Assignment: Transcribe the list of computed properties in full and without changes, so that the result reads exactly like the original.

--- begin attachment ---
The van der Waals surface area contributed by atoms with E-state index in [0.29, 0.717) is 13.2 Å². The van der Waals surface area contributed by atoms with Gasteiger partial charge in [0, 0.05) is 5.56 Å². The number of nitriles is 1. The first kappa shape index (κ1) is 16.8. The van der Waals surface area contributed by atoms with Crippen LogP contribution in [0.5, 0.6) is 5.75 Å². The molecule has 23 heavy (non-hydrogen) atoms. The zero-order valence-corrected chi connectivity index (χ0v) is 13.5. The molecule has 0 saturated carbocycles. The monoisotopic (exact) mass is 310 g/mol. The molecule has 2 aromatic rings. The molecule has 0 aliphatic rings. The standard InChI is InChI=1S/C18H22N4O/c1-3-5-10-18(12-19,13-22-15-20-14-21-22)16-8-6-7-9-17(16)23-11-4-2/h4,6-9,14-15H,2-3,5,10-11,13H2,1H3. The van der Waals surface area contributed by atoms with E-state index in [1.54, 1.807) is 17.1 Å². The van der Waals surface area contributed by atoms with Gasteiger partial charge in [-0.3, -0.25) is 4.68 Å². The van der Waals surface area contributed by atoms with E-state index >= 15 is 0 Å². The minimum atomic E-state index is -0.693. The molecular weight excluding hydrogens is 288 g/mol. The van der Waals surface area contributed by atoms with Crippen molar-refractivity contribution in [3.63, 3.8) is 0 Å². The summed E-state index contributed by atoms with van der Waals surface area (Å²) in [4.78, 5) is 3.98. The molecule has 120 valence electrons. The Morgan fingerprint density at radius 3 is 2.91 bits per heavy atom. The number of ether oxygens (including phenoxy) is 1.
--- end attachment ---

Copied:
The van der Waals surface area contributed by atoms with E-state index in [0.29, 0.717) is 13.2 Å². The van der Waals surface area contributed by atoms with Gasteiger partial charge in [0, 0.05) is 5.56 Å². The number of nitriles is 1. The first kappa shape index (κ1) is 16.8. The van der Waals surface area contributed by atoms with Crippen LogP contribution in [0.5, 0.6) is 5.75 Å². The molecule has 23 heavy (non-hydrogen) atoms. The zero-order valence-corrected chi connectivity index (χ0v) is 13.5. The molecule has 0 saturated carbocycles. The monoisotopic (exact) mass is 310 g/mol. The molecule has 2 aromatic rings. The molecule has 0 aliphatic rings. The standard InChI is InChI=1S/C18H22N4O/c1-3-5-10-18(12-19,13-22-15-20-14-21-22)16-8-6-7-9-17(16)23-11-4-2/h4,6-9,14-15H,2-3,5,10-11,13H2,1H3. The van der Waals surface area contributed by atoms with E-state index in [1.54, 1.807) is 17.1 Å². The van der Waals surface area contributed by atoms with Gasteiger partial charge in [-0.3, -0.25) is 4.68 Å². The van der Waals surface area contributed by atoms with E-state index >= 15 is 0 Å². The minimum atomic E-state index is -0.693. The molecular weight excluding hydrogens is 288 g/mol. The van der Waals surface area contributed by atoms with Crippen molar-refractivity contribution in [3.63, 3.8) is 0 Å². The summed E-state index contributed by atoms with van der Waals surface area (Å²) in [4.78, 5) is 3.98. The molecule has 120 valence electrons. The Morgan fingerprint density at radius 3 is 2.91 bits per heavy atom. The number of ether oxygens (including phenoxy) is 1.